Acrylic hybrid bridges are the most problematic prosthetic option of all full-arch choices. The difference between an acrylic overdenture and a hybrid bridge is that the hybrid bridge does not move, thus all the stress is taken up by acrylic teeth that will often chip and break off over time. Acrylic is porous, causing the material to pick up stains, also creating a higher potential for peri-implant issues. Another disadvantage of acrylic hybrid bridges are the screw holes, which are susceptible to chipping. Furthermore, the screw holes are not aesthetic when a composite is placed in them due to the show-through of the underlying metal framework.
Screw-retained PFM bridges can offer an excellent option for full-arch tooth replacement, featuring the advantages of a cement-retained PFM bridge with increased retrievability. Implants Today advisory board member Dr. Jack Piermatti has an exceptional example of this in his article. He clearly explains the prosthetic and dental laboratory steps for success. One key to success with this prosthetic option is to reduce any casting distortion so that stress is not put on the implants.
Screw-retained zirconia bridges have the advantage of being CAD-milled with no casting distortion issues. One reality when treatment planning this zirconia option is that it’s most predictable, from a prosthetic success standpoint, when the zirconia screw-retained bridge has adequate prosthetic thickness. This often mandates that the prosthesis be what Misch calls FP2 or FP3, with a pink gingival area present. This requires either surgical alveoloplasty or natural alveoloplasty from periodontal disease. Another advantage is that zirconia is resistant to chipping when presented without porcelain on the facial aspects of the teeth as a full-contour option. The aesthetics of zirconia allow for a full-contour option in most clinical cases.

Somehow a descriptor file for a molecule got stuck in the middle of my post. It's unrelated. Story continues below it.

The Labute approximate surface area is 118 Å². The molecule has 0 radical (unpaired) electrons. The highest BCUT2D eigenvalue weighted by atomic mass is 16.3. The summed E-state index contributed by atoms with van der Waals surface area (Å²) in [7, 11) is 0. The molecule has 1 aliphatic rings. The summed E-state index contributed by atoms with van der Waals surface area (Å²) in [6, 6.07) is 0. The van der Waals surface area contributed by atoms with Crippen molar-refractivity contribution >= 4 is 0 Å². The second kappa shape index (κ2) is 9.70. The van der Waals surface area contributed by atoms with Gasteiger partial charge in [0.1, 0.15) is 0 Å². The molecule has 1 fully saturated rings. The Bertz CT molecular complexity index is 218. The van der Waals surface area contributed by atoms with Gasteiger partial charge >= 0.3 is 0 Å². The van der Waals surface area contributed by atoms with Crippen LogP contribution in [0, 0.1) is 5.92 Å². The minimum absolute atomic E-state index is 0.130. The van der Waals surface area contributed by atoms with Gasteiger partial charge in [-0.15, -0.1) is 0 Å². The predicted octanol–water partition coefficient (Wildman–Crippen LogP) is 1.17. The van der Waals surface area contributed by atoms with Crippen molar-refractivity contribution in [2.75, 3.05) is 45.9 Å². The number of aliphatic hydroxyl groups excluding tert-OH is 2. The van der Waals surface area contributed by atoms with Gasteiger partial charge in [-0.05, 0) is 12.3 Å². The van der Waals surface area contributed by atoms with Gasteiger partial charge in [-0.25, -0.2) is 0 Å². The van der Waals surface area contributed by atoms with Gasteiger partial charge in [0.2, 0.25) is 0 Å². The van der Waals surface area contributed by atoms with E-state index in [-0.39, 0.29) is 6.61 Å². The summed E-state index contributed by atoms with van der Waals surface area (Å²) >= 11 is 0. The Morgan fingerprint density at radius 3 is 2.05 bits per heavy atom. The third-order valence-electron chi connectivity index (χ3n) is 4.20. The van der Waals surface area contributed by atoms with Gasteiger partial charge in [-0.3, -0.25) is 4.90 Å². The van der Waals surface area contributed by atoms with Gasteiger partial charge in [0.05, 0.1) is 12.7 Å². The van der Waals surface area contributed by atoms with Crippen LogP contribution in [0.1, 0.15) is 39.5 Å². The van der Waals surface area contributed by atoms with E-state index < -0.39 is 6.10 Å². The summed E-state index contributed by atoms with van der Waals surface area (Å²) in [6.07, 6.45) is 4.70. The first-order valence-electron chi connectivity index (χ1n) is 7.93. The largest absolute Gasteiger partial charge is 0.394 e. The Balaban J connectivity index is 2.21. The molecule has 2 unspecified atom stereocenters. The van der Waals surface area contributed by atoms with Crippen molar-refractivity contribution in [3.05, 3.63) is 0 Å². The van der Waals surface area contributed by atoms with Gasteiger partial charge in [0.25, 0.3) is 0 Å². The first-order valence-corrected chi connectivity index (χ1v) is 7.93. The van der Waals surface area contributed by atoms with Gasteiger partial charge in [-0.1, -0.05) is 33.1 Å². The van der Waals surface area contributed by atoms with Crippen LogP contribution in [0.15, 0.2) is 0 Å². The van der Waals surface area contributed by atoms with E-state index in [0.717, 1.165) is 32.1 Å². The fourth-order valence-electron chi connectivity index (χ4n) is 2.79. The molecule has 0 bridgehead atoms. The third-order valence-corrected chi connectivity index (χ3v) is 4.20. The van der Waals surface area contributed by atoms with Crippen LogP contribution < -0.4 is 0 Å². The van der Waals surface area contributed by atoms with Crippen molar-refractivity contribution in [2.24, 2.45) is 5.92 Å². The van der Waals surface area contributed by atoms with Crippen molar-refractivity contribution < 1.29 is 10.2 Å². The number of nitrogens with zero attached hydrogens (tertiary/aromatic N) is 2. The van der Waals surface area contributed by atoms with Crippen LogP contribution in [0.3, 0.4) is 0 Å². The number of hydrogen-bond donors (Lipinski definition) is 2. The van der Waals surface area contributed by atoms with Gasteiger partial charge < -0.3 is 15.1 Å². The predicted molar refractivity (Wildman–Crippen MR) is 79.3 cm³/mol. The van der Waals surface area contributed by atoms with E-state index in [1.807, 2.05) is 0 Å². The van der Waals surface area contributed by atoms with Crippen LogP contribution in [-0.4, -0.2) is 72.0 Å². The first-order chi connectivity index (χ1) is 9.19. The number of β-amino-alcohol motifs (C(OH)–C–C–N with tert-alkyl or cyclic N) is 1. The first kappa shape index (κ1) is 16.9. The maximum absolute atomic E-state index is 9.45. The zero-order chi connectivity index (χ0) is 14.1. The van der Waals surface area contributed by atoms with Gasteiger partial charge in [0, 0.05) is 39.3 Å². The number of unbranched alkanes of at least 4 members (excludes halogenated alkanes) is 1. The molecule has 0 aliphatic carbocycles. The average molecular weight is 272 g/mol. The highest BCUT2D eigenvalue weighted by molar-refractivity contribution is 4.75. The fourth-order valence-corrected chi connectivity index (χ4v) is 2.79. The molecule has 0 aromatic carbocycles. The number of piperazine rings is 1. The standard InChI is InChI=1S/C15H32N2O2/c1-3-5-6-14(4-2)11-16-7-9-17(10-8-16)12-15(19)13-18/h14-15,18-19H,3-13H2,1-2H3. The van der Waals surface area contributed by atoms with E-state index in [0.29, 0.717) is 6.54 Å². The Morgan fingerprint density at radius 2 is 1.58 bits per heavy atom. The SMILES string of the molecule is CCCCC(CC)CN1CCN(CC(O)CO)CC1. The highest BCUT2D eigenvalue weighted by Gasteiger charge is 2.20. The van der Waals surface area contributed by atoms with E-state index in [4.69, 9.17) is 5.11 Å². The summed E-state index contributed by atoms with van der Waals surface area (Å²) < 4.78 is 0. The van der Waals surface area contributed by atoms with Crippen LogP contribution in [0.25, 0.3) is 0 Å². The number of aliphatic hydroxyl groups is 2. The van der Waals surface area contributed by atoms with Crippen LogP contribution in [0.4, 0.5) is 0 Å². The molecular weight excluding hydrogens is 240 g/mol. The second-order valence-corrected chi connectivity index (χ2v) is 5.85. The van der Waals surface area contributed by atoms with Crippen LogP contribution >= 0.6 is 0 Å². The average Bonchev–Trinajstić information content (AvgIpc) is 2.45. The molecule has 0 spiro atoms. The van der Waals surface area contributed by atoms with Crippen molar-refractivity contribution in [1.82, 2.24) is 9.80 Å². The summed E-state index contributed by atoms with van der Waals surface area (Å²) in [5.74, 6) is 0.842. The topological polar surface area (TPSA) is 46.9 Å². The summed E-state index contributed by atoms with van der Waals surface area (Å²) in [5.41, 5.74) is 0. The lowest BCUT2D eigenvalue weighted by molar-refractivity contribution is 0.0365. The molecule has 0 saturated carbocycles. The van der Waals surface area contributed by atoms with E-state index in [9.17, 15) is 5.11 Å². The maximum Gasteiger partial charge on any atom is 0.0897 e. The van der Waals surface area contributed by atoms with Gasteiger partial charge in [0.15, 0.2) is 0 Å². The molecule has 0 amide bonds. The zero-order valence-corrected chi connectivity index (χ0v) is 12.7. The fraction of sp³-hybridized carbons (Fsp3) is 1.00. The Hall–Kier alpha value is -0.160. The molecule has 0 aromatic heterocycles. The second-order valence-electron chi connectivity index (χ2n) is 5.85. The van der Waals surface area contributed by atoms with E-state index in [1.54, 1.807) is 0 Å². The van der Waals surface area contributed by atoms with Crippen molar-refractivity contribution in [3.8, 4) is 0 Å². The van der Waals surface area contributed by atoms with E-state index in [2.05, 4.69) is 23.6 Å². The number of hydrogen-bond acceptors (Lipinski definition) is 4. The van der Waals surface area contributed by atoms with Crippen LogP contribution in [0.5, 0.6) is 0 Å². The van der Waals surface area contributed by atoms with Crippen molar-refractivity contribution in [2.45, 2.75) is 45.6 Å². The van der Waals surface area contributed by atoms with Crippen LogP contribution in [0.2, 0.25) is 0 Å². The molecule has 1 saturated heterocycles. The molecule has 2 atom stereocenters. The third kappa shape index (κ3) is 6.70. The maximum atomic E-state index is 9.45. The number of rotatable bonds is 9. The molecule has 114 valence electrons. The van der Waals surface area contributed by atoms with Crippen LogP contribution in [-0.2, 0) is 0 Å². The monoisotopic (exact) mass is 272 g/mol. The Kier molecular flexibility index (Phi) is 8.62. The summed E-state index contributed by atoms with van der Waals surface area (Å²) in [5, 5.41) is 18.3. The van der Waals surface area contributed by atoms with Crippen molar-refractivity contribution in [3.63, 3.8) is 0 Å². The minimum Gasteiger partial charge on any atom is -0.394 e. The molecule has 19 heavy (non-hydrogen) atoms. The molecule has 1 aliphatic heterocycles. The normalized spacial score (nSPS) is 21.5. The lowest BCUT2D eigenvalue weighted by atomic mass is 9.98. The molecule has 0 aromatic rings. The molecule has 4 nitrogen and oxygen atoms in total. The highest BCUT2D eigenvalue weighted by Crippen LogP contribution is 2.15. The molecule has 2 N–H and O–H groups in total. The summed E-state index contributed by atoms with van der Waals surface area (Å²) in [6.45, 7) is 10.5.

While I have spelled out the basic advantages and disadvantages of both quadrant and full-arch prosthetic options, there are many other prosthetic considerations involved to ensure that any of these choices work out successfully. Dental implant prosthetics is a multidisciplinary combination of parts, pieces, and clinical steps that must come together in a coordinated manner.